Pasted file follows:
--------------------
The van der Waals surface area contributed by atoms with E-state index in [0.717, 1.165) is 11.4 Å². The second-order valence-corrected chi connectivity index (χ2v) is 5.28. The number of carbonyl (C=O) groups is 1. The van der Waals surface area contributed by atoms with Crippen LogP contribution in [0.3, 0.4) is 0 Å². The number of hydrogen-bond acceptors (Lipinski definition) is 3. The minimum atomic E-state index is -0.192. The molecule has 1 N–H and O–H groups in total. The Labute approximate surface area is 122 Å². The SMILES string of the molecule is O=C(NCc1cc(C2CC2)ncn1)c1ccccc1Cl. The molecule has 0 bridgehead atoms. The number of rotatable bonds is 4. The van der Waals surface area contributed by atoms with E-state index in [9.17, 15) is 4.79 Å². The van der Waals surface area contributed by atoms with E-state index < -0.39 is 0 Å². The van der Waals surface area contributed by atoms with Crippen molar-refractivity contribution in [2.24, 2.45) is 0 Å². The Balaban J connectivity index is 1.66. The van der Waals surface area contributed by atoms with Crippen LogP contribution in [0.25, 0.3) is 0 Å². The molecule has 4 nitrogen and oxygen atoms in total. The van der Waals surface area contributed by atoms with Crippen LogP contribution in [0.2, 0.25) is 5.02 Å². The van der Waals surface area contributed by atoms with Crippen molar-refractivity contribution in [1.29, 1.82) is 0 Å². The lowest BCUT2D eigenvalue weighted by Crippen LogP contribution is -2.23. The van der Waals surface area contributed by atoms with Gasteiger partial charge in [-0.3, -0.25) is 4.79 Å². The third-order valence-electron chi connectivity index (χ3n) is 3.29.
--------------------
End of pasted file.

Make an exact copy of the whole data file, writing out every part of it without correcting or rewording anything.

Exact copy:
The van der Waals surface area contributed by atoms with E-state index in [0.717, 1.165) is 11.4 Å². The second-order valence-corrected chi connectivity index (χ2v) is 5.28. The number of carbonyl (C=O) groups is 1. The van der Waals surface area contributed by atoms with Crippen LogP contribution in [0.3, 0.4) is 0 Å². The number of hydrogen-bond acceptors (Lipinski definition) is 3. The minimum atomic E-state index is -0.192. The molecule has 1 N–H and O–H groups in total. The Labute approximate surface area is 122 Å². The SMILES string of the molecule is O=C(NCc1cc(C2CC2)ncn1)c1ccccc1Cl. The molecule has 0 bridgehead atoms. The number of rotatable bonds is 4. The van der Waals surface area contributed by atoms with E-state index in [9.17, 15) is 4.79 Å². The van der Waals surface area contributed by atoms with E-state index < -0.39 is 0 Å². The van der Waals surface area contributed by atoms with Crippen molar-refractivity contribution in [2.24, 2.45) is 0 Å². The Balaban J connectivity index is 1.66. The van der Waals surface area contributed by atoms with Crippen LogP contribution in [0.25, 0.3) is 0 Å². The molecule has 4 nitrogen and oxygen atoms in total. The van der Waals surface area contributed by atoms with Crippen LogP contribution in [0.2, 0.25) is 5.02 Å². The van der Waals surface area contributed by atoms with Crippen molar-refractivity contribution in [1.29, 1.82) is 0 Å². The lowest BCUT2D eigenvalue weighted by Crippen LogP contribution is -2.23. The van der Waals surface area contributed by atoms with Gasteiger partial charge in [-0.3, -0.25) is 4.79 Å². The third-order valence-electron chi connectivity index (χ3n) is 3.29.